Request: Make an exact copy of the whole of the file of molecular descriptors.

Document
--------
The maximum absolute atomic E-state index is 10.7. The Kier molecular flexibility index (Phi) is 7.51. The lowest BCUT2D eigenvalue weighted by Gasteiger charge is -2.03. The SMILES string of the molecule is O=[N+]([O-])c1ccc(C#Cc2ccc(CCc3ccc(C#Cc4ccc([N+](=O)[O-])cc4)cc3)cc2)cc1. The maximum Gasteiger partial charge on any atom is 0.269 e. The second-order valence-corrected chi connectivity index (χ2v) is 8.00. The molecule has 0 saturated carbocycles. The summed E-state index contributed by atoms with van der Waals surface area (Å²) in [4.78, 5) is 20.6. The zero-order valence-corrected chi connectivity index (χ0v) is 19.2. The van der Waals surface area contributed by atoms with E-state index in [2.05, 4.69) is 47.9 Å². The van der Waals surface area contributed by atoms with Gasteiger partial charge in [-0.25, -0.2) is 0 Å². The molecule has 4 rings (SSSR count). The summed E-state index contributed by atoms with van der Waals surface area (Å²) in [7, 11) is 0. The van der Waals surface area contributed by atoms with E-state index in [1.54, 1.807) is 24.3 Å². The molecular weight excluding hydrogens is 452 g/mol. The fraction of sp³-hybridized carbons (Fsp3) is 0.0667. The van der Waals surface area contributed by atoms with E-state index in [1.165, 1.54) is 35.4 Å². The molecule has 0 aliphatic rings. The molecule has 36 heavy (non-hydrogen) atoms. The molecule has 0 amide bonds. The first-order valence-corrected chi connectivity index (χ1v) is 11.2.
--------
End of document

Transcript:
The maximum absolute atomic E-state index is 10.7. The Kier molecular flexibility index (Phi) is 7.51. The lowest BCUT2D eigenvalue weighted by Gasteiger charge is -2.03. The SMILES string of the molecule is O=[N+]([O-])c1ccc(C#Cc2ccc(CCc3ccc(C#Cc4ccc([N+](=O)[O-])cc4)cc3)cc2)cc1. The maximum Gasteiger partial charge on any atom is 0.269 e. The second-order valence-corrected chi connectivity index (χ2v) is 8.00. The molecule has 0 saturated carbocycles. The summed E-state index contributed by atoms with van der Waals surface area (Å²) in [4.78, 5) is 20.6. The zero-order valence-corrected chi connectivity index (χ0v) is 19.2. The van der Waals surface area contributed by atoms with E-state index in [2.05, 4.69) is 47.9 Å². The van der Waals surface area contributed by atoms with Gasteiger partial charge in [-0.25, -0.2) is 0 Å². The molecule has 4 rings (SSSR count). The summed E-state index contributed by atoms with van der Waals surface area (Å²) in [7, 11) is 0. The van der Waals surface area contributed by atoms with E-state index in [1.54, 1.807) is 24.3 Å². The molecular weight excluding hydrogens is 452 g/mol. The fraction of sp³-hybridized carbons (Fsp3) is 0.0667. The van der Waals surface area contributed by atoms with E-state index in [1.165, 1.54) is 35.4 Å². The molecule has 0 aliphatic rings. The molecule has 36 heavy (non-hydrogen) atoms. The molecule has 0 amide bonds. The first-order valence-corrected chi connectivity index (χ1v) is 11.2.